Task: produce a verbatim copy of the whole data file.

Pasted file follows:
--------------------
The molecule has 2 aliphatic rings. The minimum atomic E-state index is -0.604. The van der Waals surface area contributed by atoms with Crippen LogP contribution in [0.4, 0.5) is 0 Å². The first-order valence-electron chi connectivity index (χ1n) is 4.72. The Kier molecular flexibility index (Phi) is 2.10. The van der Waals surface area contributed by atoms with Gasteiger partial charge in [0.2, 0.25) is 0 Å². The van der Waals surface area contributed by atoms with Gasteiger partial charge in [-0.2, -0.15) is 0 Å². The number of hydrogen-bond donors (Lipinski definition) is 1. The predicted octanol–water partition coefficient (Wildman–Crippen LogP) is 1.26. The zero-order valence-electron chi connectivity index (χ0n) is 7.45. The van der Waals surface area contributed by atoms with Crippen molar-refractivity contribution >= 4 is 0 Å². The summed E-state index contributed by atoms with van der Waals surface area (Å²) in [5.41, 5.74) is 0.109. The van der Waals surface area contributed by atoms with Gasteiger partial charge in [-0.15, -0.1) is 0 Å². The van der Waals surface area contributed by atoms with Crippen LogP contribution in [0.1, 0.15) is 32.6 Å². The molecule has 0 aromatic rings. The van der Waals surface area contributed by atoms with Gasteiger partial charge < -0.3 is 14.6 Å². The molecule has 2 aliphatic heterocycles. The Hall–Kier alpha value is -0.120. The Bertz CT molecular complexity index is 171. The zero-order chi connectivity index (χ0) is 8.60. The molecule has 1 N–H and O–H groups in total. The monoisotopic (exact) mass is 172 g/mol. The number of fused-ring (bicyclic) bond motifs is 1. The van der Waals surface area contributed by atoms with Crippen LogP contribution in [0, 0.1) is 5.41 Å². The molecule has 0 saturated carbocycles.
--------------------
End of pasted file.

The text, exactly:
The molecule has 2 aliphatic rings. The minimum atomic E-state index is -0.604. The van der Waals surface area contributed by atoms with Crippen LogP contribution in [0.4, 0.5) is 0 Å². The first-order valence-electron chi connectivity index (χ1n) is 4.72. The Kier molecular flexibility index (Phi) is 2.10. The van der Waals surface area contributed by atoms with Gasteiger partial charge in [0.2, 0.25) is 0 Å². The van der Waals surface area contributed by atoms with Gasteiger partial charge in [-0.2, -0.15) is 0 Å². The number of hydrogen-bond donors (Lipinski definition) is 1. The predicted octanol–water partition coefficient (Wildman–Crippen LogP) is 1.26. The zero-order valence-electron chi connectivity index (χ0n) is 7.45. The van der Waals surface area contributed by atoms with Crippen molar-refractivity contribution >= 4 is 0 Å². The summed E-state index contributed by atoms with van der Waals surface area (Å²) in [5.41, 5.74) is 0.109. The van der Waals surface area contributed by atoms with Gasteiger partial charge in [-0.15, -0.1) is 0 Å². The van der Waals surface area contributed by atoms with Crippen LogP contribution in [0.1, 0.15) is 32.6 Å². The molecule has 0 aromatic rings. The van der Waals surface area contributed by atoms with Gasteiger partial charge < -0.3 is 14.6 Å². The molecule has 2 aliphatic heterocycles. The Hall–Kier alpha value is -0.120. The Bertz CT molecular complexity index is 171. The zero-order chi connectivity index (χ0) is 8.60. The molecule has 1 N–H and O–H groups in total. The monoisotopic (exact) mass is 172 g/mol. The number of fused-ring (bicyclic) bond motifs is 1. The van der Waals surface area contributed by atoms with Crippen LogP contribution in [0, 0.1) is 5.41 Å². The molecule has 0 saturated carbocycles.